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I'm using django-registration to handle login and user registration in my Django app. I'd like the user to get redirected to the url they requested after they have successfully logged on to the system (assuming they were logged off when they tried to access the url initially).

The login url looks like:


However, after the login, the user always ends up at http://localhost:8000/. I've tried it with http://localhost:8000/accounts/login/?next=/abc/def/ and that worked fine, so I assume the hashtag is the problem. How can this be fixed (if at all)?


I should have mentioned that it's a single page app, hence the hashtag...

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What are you trying to do? The hashtag is designed to refer to a specific part of the page. Why would localhost:8000/#foo/bar make sense? – Quentin Pradet Sep 5 '13 at 8:24
It's a single page app. I'd like to redirect the user to the last visited page. – orange Sep 5 '13 at 8:28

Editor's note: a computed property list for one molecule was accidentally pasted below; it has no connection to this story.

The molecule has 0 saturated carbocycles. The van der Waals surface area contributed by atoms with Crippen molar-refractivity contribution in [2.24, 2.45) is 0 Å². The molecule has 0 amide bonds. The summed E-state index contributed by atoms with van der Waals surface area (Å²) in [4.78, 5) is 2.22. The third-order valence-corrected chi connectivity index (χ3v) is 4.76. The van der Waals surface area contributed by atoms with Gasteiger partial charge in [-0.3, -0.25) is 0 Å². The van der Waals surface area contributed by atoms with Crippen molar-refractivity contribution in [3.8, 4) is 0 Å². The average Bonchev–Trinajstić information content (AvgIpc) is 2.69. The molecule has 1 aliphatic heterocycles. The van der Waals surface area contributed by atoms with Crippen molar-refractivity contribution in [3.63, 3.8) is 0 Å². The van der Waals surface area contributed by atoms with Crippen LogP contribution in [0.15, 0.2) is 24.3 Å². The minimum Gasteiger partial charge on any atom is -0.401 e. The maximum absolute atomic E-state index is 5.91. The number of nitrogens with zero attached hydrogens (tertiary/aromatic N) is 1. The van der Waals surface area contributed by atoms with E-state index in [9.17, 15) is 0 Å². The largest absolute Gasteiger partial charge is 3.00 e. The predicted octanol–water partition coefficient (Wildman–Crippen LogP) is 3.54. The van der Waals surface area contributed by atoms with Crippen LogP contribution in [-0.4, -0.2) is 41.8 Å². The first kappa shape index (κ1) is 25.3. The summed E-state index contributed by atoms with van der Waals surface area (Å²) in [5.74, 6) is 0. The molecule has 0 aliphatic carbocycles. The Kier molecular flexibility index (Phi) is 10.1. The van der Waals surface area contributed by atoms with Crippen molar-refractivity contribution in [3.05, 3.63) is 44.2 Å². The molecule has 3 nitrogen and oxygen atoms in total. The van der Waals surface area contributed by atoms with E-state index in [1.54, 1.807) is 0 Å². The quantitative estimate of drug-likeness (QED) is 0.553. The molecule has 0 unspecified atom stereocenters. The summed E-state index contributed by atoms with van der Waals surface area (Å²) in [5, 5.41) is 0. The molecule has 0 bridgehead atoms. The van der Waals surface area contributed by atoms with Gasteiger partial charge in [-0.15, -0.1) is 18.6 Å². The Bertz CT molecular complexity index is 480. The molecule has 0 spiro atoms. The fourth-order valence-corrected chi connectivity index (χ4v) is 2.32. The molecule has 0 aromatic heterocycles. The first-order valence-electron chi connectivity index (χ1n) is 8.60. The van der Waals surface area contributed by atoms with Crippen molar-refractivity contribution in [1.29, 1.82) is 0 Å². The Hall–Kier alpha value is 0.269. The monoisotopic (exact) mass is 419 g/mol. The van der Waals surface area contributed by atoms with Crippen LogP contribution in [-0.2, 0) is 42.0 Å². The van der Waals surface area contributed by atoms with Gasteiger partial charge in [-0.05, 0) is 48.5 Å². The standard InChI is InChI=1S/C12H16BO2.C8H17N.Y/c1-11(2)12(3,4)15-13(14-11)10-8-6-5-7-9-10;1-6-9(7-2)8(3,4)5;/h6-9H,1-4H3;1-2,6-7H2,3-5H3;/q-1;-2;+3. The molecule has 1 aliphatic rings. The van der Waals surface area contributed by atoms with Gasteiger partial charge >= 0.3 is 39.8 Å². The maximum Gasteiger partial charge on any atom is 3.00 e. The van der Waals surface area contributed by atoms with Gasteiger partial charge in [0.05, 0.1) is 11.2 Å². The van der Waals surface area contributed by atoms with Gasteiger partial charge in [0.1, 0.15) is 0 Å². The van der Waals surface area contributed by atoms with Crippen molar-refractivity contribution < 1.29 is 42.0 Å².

Understood, thanks. – Quentin Pradet Sep 5 '13 at 8:29
I updated the post. – orange Sep 5 '13 at 8:35
I've been trying to find the code which parses the "next" parameter, but it doesn't look like django-registration or Django core's code does it? Sorry if I'm not being helpful. – Quentin Pradet Sep 5 '13 at 8:49
up vote 1 down vote accepted

I started stepping through the django-registration (actually django) code. I couldn't find anything django-registration is doing during the login, so I think it isn't even responsible for this part.

Django wraps @login_required view functions in _wrapped_view(request, *args, **kwargs) functions (django.contrib.auth.decorators) and performs an authentication test before executing the actual function. If found not logged in yet, it gets the current url as next (path = request.build_absolute_uri()) and starts the login. However, request.build_absolute_uri() doesn't even return the hashtag url. Extracting the #-appended part of the url does generally not seem to be possible.

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Sorry for the necromancer, but I solved this issue with the following:

I have a template for the login form with the following:

<form method="post" action="{% url 'login' %}">
    {% csrf_token %}
    <input type="hidden" id="hidden_next" name="next" value="{{ next }}">
    ... the actual form here ...

and (I am using JQuery) the following script at the end:

<script>$(function () { 
        "value", "{{ next }}" + 

Note that I am repeating the {{ next }} just in case the user disables Javascript. In a single page app this is not an issue, as a user disabling javascript cannot use the page at all.

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